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Modern-day vaccines have their roots in Nazi medical experiments

25 Surprising (and Disturbing) Facts About the Hidden History of Medicine

Fact 1: Modern-day vaccines have their roots in Nazi medical experiments

Most United States citizens would opt out of getting vaccines if they understood that natural foods, vitamins, herbs, and supplements build up the immune system enough to fight off almost any disease known to mankind. For 70 plus years, the pharmaceutical industry (Big Pharma) has succeeded at its malicious money-making schemes, despite a well-documented history full of horrific lessons. In 2006, the Public Readiness and Emergency Preparedness Act (PREP) was signed into law by the Bush Administration, giving the U.S. Government the power to declare a “national emergency” for any infectious disease they claim is spreading and therefore require mandatory vaccinations for the entire population of the United States. In other words, U.S. citizens can now be denied their constitutional right of choice and be force-vaccinated or face jail time for being a “threat to national security,” all without trial, and without any legal representation. (http://www.infowars.com)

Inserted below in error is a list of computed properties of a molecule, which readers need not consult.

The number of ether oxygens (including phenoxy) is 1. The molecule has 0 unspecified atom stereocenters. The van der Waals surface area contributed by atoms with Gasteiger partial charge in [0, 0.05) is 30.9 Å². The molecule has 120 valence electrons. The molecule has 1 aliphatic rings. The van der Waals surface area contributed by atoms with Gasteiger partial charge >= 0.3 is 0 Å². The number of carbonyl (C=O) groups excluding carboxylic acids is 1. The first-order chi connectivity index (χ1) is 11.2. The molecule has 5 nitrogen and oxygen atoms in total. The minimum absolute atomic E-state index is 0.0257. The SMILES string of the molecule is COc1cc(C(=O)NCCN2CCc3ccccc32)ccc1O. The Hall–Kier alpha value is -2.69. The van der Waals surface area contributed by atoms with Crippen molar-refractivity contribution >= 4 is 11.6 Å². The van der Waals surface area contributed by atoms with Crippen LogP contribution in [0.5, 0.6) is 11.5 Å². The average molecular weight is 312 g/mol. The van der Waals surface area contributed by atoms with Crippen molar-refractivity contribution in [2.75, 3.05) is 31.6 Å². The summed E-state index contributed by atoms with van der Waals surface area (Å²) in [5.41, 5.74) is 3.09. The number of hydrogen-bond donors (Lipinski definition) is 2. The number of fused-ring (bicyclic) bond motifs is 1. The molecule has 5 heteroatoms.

Auschwitz, the largest German concentration camp of WWII, was the ideal “guinea pig” testing arena for dangerous pharmaceutical drugs and vaccines created by IG Farben (a very powerful cartel that consisted of German chemical and pharmaceutical companies such as BASF, Bayer, and Hoechst). Jewish prisoners of war would not be able to “sue” the government, so inhumane testing ensued. By vaccinating Jews, homosexuals, and anyone who denied the political views of the Nazi’s (including children), Hitler was isolating his “master race” by sickening, weakening, or killing the opposition, with a passive and silent terror campaign through vaccinations and nerve gas. (http://www. holocaustresearchproject.org/economics/igfarben.html)
Nazi Germany wasn’t a conspiracy theory, it was real, but people underestimated the movement as it rose up, and look what happened. Before and during the war, the Nazi’s tested Jews the same way we test and breed animals (including the ones we eat) in the United States today. How are GMO (pesticide-laden) foods which cause cancer so different from pushing dangerous, chemical laden vaccines (like swine and flu shots) on humans? And how similar were the Nazi concentration camp conditions to the conditions we find many animals living in today – trapped in a horror story from birth to miserable death – also known as Concentrated (or Confined) Animal Feeding Operations (CAFOs)?